Republicans might be talking a lot less about Obamacare these days, but you can be sure that when they are talking about it, they're pretty much lying. And when they have campaign ads about it, well, there's going to be some debunking. Steve Benen catches the latest, this time an ad by the U.S. Chamber of Commerce for embattled Sen. Mitch McConnell, the one who is all for repealing Obamacare, "root and branch."
Benen points out the problem with this ad in a nutshell: "[T]he Chamber of Commerce is running a health care ad to help McConnell featuring a business owner who disagrees with McConnell about healthcare. Oops."
The ad features Lexington business owner Patty Breeze, who tells voters that the ACA is "stifling business." Curious about that, Kentucky reporter Joe Sonka talked to Breeze, who actually had a few praises for the law, along with criticism, and who firmly places herself in the "keep it and fix it" camp.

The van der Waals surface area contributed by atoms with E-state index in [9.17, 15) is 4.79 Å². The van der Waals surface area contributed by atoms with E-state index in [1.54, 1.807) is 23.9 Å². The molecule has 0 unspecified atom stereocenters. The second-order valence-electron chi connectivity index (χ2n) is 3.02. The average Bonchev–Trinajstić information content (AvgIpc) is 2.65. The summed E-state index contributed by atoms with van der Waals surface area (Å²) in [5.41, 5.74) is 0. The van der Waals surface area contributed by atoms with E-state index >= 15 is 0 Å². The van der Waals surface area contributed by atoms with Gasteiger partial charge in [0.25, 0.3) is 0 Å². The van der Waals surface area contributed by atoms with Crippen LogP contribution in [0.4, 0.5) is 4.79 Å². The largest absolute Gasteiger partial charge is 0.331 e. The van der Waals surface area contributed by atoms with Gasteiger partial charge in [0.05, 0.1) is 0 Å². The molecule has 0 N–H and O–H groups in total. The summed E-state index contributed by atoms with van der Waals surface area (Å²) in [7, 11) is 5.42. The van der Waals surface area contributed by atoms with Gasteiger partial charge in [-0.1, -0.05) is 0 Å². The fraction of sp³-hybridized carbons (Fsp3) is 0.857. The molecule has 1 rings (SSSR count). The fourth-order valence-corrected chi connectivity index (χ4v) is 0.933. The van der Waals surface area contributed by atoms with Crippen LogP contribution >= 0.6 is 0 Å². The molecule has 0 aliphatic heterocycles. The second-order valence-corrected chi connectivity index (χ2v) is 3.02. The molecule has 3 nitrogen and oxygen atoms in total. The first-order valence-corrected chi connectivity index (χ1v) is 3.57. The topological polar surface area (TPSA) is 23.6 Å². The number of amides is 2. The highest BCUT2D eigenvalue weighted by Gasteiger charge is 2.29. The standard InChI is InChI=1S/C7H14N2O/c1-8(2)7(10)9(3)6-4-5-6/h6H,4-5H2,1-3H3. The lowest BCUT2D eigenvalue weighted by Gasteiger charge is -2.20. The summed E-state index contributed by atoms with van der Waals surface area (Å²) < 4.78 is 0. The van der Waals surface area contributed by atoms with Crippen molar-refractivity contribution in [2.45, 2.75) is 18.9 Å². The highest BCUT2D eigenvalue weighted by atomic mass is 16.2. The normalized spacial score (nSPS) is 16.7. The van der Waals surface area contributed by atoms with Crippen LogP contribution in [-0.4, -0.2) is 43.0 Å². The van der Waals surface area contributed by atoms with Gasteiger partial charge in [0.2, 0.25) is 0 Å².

"There are some good parts to that federal act,” said Breeze, “that people aren’t denied (coverage for) pre-existing conditions, and children can stay on their parents health insurance for longer to age 26, and that we’ve got free preventative services that promote wellness. There are good pieces to that.”That doesn't really sound much like what Mitch McConnell is saying about the law. As Benen points out, it's what his Democratic opponent—Alison Lundergan Grimes—is saying. But McConnell has to get through his primary against a tea party candidate, so he's stuck. And the Chamber of Commerce is running ads for him using a surrogate who disagrees with his position on the law.
Asked whether lawmakers should go back and fix the parts of the Affordable Care Act that arent’ running smoothly, or repeal the law and start over from scratch, Breeze answered that she favors the “keep and fix” approach. […]
Asked what she thought of politicians who favor repealing the law “root and branch,” Breeze answered, ” I don’t know… I’ve already told you I think it needs revision. I think they need to keep the good parts of it, and they need to revise the way they’re delivering it. They need to encourage the free market (to participate), and I think they’re discouraging it.”
That's a perfect example of the problem Republicans have trying to run against Obamacare, the dilemma they're all going to have once they get past the primaries and have to run in the general election when they have to justify running on taking away the health care of millions of people.